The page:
In the course of determining whether a constitutional right was violated on the premises alleged, a court might find it necessary to set forth principles which will become the basis for a holding that a right is clearly established. This is the process for the law's elaboration from case to case, and it is one reason for our insisting upon turning to the existence or nonexistence of a constitutional right as the first inquiry. The law might be deprived of this explanation were a court simply to skip ahead to the question whether the law clearly established that the officer's conduct was unlawful in the circumstances of the case.

Id. at 201. The question of qualified immunity should generally be resolved as early as possible, id., but it can also be resolved after discovery (as was the case in Saucier, which involved a motion for summary judgment).

1. Qualified Immunity From Unlawful Seizure Claim

Plaintiff argues that by stopping plaintiff's car on the basis of an anonymous tip, Sergeant Williams and the other officers violated plaintiff's Fourth Amendment right against unreasonable seizure. Plaintiff relies on Florida v. J.L., 529 U.S. 266 (2000), in which the Supreme Court held that an anonymous tip that a person is carrying a gun is, without more, insufficient to justify a police stop-and-frisk.*fn1 The District advances two independent rationales for police reliance on the anonymous tip. First, the District claims that the tip included indicia of reliability-namely, the vehicle's location, description, and license plate number-that justified reliance despite the tipster's anonymity. Alternatively, the District argues that this was a case of ongoing emergency and is thereby distinguishable from J.L. The Court is unpersuaded by those rationales and concludes that the police conduct alleged by plaintiff was unconstitutional under J.L. However, the officers are nonetheless entitled to qualified immunity. A reasonable officer in the situation would not have known that the stop was unlawful, for two reasons. First, the case law at the time did not clearly indicate that it was unconstitutional to make a stop based on an anonymous tip of a man waving a pistol. Second, because the officers did not know at the time of the stop that the tip was anonymous, they had no reason to know that J.L. even applied.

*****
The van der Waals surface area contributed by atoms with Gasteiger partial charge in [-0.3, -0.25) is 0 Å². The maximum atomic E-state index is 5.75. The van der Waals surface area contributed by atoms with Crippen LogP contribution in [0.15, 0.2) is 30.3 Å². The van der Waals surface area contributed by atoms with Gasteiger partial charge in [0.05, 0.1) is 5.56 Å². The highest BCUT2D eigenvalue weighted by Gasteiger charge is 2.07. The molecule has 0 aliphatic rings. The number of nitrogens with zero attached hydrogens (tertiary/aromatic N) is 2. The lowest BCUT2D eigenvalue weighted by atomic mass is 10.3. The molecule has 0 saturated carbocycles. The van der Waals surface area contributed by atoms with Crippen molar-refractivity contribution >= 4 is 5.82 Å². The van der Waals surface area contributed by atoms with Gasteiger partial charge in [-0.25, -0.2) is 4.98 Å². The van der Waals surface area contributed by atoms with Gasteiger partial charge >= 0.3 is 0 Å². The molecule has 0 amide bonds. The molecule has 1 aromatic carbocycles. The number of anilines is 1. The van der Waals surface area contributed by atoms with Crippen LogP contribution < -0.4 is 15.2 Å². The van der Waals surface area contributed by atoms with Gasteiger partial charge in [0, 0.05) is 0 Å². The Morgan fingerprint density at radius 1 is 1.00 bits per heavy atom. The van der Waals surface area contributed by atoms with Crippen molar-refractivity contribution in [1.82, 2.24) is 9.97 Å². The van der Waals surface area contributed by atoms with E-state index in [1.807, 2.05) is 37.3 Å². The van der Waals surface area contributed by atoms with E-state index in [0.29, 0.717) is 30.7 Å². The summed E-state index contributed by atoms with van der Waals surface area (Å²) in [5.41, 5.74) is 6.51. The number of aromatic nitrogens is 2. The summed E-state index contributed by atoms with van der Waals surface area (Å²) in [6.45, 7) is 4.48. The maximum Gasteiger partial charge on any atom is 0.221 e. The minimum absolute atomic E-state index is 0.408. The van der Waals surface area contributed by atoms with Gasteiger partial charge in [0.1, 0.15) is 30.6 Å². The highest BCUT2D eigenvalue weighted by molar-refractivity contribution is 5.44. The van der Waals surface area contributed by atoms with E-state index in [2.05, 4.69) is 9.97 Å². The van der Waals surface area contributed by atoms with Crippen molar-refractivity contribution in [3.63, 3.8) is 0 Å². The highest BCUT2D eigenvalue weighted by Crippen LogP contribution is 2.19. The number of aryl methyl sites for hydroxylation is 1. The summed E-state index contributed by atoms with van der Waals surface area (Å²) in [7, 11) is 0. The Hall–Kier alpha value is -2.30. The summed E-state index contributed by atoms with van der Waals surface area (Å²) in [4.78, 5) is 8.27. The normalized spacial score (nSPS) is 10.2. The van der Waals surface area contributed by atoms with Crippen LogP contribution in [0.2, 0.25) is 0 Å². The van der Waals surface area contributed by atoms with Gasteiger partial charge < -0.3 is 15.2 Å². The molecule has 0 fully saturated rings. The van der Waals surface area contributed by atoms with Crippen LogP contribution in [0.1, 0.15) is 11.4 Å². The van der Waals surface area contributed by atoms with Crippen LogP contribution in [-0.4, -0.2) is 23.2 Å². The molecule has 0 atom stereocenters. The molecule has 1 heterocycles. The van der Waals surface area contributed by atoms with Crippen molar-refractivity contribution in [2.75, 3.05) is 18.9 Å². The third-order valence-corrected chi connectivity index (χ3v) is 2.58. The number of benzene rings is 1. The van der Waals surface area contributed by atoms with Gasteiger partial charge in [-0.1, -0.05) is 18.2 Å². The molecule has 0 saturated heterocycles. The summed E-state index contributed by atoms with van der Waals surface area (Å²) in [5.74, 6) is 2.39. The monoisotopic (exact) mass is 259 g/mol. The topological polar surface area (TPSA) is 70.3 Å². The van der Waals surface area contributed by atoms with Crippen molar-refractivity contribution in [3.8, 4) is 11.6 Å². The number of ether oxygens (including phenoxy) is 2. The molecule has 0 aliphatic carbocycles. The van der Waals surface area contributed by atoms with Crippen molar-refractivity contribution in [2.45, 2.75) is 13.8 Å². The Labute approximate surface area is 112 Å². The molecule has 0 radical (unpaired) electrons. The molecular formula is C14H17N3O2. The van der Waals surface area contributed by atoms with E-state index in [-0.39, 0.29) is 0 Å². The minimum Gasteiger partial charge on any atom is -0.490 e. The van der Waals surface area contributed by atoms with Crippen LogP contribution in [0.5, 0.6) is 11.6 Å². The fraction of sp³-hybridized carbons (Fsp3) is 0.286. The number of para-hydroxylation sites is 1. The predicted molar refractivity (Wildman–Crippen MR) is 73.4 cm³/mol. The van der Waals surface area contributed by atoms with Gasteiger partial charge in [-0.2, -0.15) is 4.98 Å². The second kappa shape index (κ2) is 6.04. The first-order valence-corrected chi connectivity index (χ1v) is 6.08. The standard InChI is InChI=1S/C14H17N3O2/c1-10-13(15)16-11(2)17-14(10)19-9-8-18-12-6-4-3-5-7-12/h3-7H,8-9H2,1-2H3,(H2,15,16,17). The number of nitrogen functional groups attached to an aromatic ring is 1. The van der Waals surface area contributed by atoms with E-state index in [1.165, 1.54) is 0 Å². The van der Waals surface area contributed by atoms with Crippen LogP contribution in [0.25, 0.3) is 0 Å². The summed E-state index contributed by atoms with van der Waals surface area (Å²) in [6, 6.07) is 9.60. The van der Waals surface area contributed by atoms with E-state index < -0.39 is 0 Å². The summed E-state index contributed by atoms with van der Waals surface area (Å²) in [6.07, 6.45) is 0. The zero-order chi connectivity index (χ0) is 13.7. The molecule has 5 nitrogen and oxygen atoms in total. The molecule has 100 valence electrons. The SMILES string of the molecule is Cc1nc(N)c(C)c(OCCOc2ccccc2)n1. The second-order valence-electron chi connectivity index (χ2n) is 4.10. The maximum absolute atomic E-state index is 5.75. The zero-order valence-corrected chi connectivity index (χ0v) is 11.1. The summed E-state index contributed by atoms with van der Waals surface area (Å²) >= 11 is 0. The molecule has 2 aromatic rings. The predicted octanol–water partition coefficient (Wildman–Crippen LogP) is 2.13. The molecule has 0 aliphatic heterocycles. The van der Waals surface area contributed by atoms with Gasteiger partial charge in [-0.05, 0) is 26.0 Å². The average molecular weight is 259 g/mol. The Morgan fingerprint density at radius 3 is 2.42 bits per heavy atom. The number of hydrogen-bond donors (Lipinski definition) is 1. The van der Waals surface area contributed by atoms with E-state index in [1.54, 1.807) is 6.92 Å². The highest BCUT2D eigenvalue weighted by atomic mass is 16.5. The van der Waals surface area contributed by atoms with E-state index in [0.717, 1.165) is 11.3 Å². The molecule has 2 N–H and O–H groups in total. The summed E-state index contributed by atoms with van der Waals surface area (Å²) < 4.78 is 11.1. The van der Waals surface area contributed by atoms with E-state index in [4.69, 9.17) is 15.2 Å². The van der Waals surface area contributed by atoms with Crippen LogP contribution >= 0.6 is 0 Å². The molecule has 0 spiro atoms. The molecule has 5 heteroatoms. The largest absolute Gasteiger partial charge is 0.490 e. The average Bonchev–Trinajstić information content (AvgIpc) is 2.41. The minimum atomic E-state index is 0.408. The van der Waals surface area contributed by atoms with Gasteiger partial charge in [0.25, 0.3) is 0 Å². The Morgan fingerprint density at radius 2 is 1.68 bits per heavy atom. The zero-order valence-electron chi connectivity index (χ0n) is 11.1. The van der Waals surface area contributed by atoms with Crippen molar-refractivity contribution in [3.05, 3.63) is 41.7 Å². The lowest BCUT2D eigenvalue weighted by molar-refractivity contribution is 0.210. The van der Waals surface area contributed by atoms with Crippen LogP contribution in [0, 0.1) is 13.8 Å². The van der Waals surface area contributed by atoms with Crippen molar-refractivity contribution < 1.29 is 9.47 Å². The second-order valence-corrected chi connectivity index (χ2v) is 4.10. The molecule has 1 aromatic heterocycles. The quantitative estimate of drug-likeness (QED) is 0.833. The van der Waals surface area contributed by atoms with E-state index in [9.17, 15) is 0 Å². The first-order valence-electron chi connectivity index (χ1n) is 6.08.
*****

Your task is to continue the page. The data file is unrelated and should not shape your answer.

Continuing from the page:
As a preliminary matter, the Court notes that this is most certainly an "anonymous" call. The District argues that the caller's location was known, because the caller seemed to be on location while describing the vehicle at 13th and Decatur. That the caller was located at 13th and Decatur is a possible inference, but not a necessary one. This case is distinguishable from other cases where details about the "anonymous" tipster were known. See, e.g., U.S. v. Torres, 534 F.3d 207 (3d Cir. 2008) (911 caller gave a description and company name of his own taxicab, and offered to continue following the subject); U.S. v. Valentine, 232 F.3d 350 (3d Cir. 2000) ("anonymous" tip was made to officer face-to-face).

Again, the first question the Court must ask when assessing qualified immunity is whether, based on the facts alleged, the officers' conduct violated a constitutional right. In J.L., an anonymous informant called the police station to report a man possessing a concealed firearm. The caller described a young black man wearing a plaid shirt standing at a bus stop. J.L., 529 U.S. at 268. When police stopped and frisked a fifteen-year-old matching that description, they found a gun. Id. at 269. The Supreme Court held that the stop-and-frisk, based "solely [on] a call made from an unknown location by an unknown caller," 529 U.S. at 270, violated the Fourth Amendment. The Court concludes that, under J.L., the facts alleged by plaintiff here constitute a Fourth Amendment violation.*fn2

The District attempts to distinguish the present case from J.L. by arguing that there are more "indicia of reliability" here than in J.L. The sufficiency of indicia of reliability should be evaluated considering the "totality of the circumstances." U.S. v. Cortez, 449 U.S. 411, 417 (1981). The District points to the description of the vehicle and the license plate number, both of which closely fit plaintiff's vehicle. (Pl.'s Mot. 11--12.) At oral argument, the District argued that those details were far more reliable than the details given in J.L. because in J.L. there could have been several black men wearing plaid shirts standing at that bus stop, while the vehicle description and location here could only match one vehicle. But that argument ignores the language of J.L.: "An accurate description of a subject's readily observable location and appearance . . . . does not show that the tipster has knowledge of concealed criminal activity." 529 U.S. at 272. Even a detailed description of a suspect's location and appearance does not provide indicia of reliability sufficient to justify a stop based on an anonymous tip. Furthermore, the tipster gave no identifying information and was calling from a blocked number. Considering the totality of the circumstances, there was not sufficient indicia of reliability to stop plaintiff based on this tip.